Making a “New” Old Brooklyn
by Jim Nice
Northeast Ohio continues to be recognized globally as a model of regional broadband implementation as the Intelligent Community Forum (ICF) once again tabbed it as one of their 21 global “smart communities.”
Part of the ongoing efforts in the Cleveland area to separate the region from competitors includes the Northeast Ohio Broadband Coalition (NEOBC). This organization is bringing together stakeholders and vendors involved in both access technologies/hardware with those that develop content and applications to revitalize a West side neighborhood of Cleveland called Old Brooklyn.
Cleveland Councilman Kevin Kelly parlayed a number of financial resources and spearheaded by the local community development corporation, the Old Brooklyn neighborhood is in the early stages of deploying a wireless broadband infrastructure. His vision is a neighborhood that will attract and retain business while utilizing the Internet to enhance the attractiveness of the community and its workforce – while at the same time serving as a model for other Cleveland neighborhoods.
Key success factors for the model Old Brooklyn used include:
- Community Engagement: forming “communities of interest” around major broadband application areas to align expectations, resources and applications – education, health care, economic development, seniors, arts & culture, public safety, the underserved, utility usage.
- Application Development: assembling a team of individuals and companies to work on developing and discovering applications, content, services & products to deploy on the network. In addition a local support team will anchor a storefront in Old Brooklyn, as the first occupant of a business incubator.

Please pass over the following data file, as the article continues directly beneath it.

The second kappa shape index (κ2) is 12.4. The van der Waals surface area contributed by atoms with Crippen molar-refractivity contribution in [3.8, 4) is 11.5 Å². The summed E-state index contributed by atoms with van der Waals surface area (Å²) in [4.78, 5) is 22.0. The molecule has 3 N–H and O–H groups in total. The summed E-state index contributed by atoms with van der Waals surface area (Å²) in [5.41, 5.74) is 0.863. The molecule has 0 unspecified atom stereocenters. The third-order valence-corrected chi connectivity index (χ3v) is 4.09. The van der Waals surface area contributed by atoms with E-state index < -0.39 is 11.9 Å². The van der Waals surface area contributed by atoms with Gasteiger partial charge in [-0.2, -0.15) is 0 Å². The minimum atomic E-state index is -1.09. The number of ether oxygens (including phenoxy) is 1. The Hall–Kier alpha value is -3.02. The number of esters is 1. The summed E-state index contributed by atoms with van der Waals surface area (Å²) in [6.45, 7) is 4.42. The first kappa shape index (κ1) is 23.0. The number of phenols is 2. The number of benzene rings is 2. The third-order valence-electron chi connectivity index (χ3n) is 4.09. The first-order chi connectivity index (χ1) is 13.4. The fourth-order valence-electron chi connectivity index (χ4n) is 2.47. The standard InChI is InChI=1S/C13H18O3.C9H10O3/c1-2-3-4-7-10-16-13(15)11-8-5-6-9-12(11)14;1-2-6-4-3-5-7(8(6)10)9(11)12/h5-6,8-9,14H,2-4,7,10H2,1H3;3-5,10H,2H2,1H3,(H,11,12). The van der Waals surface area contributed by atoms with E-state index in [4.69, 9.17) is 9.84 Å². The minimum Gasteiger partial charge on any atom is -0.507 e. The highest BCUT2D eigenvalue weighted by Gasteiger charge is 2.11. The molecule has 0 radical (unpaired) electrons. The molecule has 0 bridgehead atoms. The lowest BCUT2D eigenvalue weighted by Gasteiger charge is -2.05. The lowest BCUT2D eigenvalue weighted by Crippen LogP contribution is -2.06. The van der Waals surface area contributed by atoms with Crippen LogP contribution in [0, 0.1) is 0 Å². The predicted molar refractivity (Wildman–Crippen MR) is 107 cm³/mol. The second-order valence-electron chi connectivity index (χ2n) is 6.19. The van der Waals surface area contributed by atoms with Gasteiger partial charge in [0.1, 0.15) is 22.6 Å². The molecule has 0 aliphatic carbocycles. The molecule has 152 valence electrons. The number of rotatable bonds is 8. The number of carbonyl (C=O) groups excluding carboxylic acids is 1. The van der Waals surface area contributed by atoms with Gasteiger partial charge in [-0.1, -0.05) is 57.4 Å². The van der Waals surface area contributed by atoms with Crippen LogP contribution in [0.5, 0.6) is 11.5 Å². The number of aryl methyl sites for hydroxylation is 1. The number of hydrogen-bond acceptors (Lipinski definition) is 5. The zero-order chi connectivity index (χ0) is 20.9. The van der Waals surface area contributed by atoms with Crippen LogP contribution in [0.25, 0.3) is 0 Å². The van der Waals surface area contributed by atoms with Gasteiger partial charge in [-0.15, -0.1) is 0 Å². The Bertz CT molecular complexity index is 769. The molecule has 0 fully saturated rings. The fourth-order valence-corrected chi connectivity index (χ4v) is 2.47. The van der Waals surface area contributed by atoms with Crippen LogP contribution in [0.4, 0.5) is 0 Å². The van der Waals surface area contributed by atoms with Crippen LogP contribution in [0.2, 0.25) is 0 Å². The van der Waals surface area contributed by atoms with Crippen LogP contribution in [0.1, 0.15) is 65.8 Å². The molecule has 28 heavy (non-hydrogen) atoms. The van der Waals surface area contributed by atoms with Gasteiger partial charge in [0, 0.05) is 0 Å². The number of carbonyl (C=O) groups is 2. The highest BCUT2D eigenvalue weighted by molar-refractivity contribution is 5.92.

- Communications: working with OBCDC to integrate the network – and its new tool set – into their communication strategies both internal to the neighborhood and externally to other constituencies. Expanding the news function of neighborhood publication “Old Brooklyn News” into a “community information portal.”
- Training: developing effective “digital literacy” programs that target local citizens and organizations. Adoption and usage of the network – driven by worthwhile applications – is the only way that its true benefits can be realized.
A holistic approach that embraces collaboration is a fundamental platform for success. A coalition representatives of every aspect of citizenry is involved in Old Brooklyn’s course of action – from residents to organizations, companies and associations sure to be impacted by access to a ubiquitous broadband network. This includes education, health care, senior citizens, public safety, utilities, community groups, economic development professionals and more. By focusing on stakeholder needs, Old Brooklyn demonstrates how focusing on awareness and adoption is a model that can be replicated throughout each of the cities and the rest of the region.
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